June 18, 2019 | Jola Glotzer
The CBC-supported Enzyme by Design soars!
CBC Accelerator Award among grants that have contributed to almost $1 million in secured funding by a UIC spin-off company
Arnon Lavie, UIC, first pitched his translational idea to the CBC in early 2018 when he submitted a Letter of Intent for the inaugural round of the CBC Accelerator Award applications. In February, he presented the idea at a CBC Accelerator Network (CBCAN) meeting. While preparing for his presentation, he was coached by the CBC Accelerator Award team, and following his CBCAN talk, he received invaluable feedback from the audience, the Accelerator Award Review Board (ARB) and CBC staff. Soon after, Arnon was invited to submit a full proposal and in May 2018, he was announced as one of five winners of the CBC Accelerator Award.
The CBC Accelerator Award program aims to support translational research and provide university researchers with “early commercial guidance.” Accelerator Awards are designed to support the initial, and therefore highest risk, stage of commercially-directed research focused on the development of a therapeutic or an associated biomarker or diagnostic. The awards are up to $100,000 with a possibility of a renewal for an additional $150,000 for the second year.
Arnon’s idea has materialized, and now he is the founder and CEO of the startup company Enzyme by Design. The company’s goal is to introduce to the market a new form of asparginase — an enzyme used to treat acute lymphoblastic leukemia. Enzyme by Design’s asparginase is as potent as the currently used form of the enzyme, however, unlike the toxic and even lethal sides effects of the current form, it has potentially no toxicity at all.
Congratulations to Arnon, his team, and their robust and effective fundraising efforts!
UIC startup raises nearly $1M to help develop safer leukemia chemotherapy
UIC today | by Sharon Parmet | June 17, 2019
Enzyme by Design, a startup company founded by UIC researchers in the department of biochemistry and molecular genetics, recently has secured nearly $1 million in total funding to help it further develop a less toxic version of chemotherapy commonly used to treat acute lymphoblastic leukemia, the most common type of pediatric cancer.
The company has identified a safer form of asparaginase, an enzyme used in chemotherapy. The enzyme breaks down an amino acid called asparagine. Unlike healthy cells, certain cancer cells can’t produce asparagine by themselves and need to take it from the blood. Asparaginase-based chemotherapies deplete levels of asparagine in the blood, causing cancer cells to die. But currently used asparaginases often cause severe side effects, including in some rare instances, death.
“Current asparaginase chemotherapies can have toxic side effects because they are derived from bacterial sources and retain bacterial markers that the body recognizes as foreign and which the immune system attacks. The drugs can also impact the liver and pancreas and cause blood clotting, which in rare instances can be fatal,” said Arnon Lavie, president and CEO of Enzyme by Design and professor of biochemistry and molecular genetics in the UIC College of Medicine. “The drug works really well to kill cancer cells, but we need a variant without these dangerous side effects. Our version of this enzyme is based on the mammalian gene for asparaginase and lacks the side activity and is predicted to be less toxic but as effective.”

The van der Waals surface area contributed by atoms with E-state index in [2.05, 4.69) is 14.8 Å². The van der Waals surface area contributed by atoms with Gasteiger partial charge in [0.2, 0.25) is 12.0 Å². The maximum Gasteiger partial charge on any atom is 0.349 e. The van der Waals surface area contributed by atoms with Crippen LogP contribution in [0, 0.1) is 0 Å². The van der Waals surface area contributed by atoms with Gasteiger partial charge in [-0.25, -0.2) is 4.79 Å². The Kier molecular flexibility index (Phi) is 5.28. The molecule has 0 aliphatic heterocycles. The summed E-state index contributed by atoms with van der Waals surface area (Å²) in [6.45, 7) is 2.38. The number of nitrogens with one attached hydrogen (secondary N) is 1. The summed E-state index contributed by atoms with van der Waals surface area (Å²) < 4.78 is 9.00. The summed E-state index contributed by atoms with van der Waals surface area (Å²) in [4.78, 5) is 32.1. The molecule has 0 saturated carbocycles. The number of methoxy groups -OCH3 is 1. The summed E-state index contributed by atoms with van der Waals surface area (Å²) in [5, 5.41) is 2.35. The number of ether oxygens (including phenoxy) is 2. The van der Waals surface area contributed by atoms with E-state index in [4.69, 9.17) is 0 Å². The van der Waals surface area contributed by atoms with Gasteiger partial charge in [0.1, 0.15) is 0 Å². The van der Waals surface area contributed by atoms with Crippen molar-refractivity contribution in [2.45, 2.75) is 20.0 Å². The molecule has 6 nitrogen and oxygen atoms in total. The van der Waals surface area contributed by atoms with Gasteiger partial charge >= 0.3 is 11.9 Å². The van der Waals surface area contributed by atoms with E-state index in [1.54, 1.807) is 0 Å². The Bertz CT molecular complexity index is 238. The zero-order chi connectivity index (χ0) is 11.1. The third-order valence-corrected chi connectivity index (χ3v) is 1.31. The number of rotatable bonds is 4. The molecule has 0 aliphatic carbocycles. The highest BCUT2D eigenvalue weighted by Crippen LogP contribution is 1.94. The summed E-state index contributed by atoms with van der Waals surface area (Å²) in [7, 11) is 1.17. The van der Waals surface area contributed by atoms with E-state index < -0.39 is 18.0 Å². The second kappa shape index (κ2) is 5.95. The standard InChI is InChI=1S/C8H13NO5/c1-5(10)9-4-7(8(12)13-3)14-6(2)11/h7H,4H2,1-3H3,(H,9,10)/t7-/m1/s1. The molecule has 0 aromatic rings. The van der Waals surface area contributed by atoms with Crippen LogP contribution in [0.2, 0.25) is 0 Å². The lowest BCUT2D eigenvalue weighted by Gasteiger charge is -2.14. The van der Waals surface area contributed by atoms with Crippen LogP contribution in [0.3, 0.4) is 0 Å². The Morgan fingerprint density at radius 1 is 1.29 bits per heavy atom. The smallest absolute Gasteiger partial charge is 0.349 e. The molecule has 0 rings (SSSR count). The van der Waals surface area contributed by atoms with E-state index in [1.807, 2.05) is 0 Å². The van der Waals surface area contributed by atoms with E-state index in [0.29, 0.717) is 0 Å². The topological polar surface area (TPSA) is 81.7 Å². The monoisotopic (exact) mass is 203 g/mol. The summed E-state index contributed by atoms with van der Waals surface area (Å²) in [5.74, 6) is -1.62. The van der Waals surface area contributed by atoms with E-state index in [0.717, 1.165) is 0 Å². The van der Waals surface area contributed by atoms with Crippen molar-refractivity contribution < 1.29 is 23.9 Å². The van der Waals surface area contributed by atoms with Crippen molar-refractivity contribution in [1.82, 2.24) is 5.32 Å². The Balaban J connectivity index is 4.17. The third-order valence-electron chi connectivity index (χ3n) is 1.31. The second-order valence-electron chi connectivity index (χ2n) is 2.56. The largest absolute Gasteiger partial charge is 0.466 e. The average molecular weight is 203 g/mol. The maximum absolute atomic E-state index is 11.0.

The Enzyme by Design asparaginase comes from guinea pigs and was identified by Amanda Schalk, research assistant professor in biochemistry and molecular genetics at UIC.
“We purified and characterized asparaginase candidates from different sources and found that one particular enzyme found in guinea pigs had the necessary properties for a therapeutic. We used our protein engineering expertise to further make it more human-like without compromising its tumor cell-killing ability,” said Schalk, who also is chief operating officer of Enzyme by Design. “Compared to current FDA-approved drugs of this type, our new therapeutic has shown almost no toxic side effects in mice, it effectively depletes asparagine in their blood, and it is able to kill acute lymphoblastic leukemia cells, which are responsible for the most common form of childhood cancer.”
Hien Anh Nguyen, a research assistant professor in Lavie’s lab at UIC and chief scientific officer of Enzyme by Design, tested the guinea pig enzyme in vitro on human cancer cells and in mice that were injected with human leukemia cells. In both models, the enzyme successfully depleted asparagine and killed the cancer cells. Studies conducted at UIC’s toxicology research laboratory revealed no major signs of toxicity in mice given the asparaginase.
Enzyme by Design has secured approximately $1 million in funding from several sources, including two UIC Chancellor’s Innovation Fund grants, a Chicago Biomedical Consortium grant and two National Institutes of Health small business grants. Enzyme by Design also was recently chosen as the winner of the biopharma category by MedCity INVEST — a health care investor’s conference where developers could make a pitch.
“Getting our discovery out into the world where it has a chance to help patients is very important to me,” Lavie said. “Without the funding to take our translational discovery out into the real world, it would just sit on a shelf helping nobody. We are so grateful to UIC for the opportunities they have given us, especially the Office of Technology Management, to support the commercialization of our asparaginase.”
Adapted (with modifications) from the UIC today, by Sharon Parmet, published on June 17, 2019.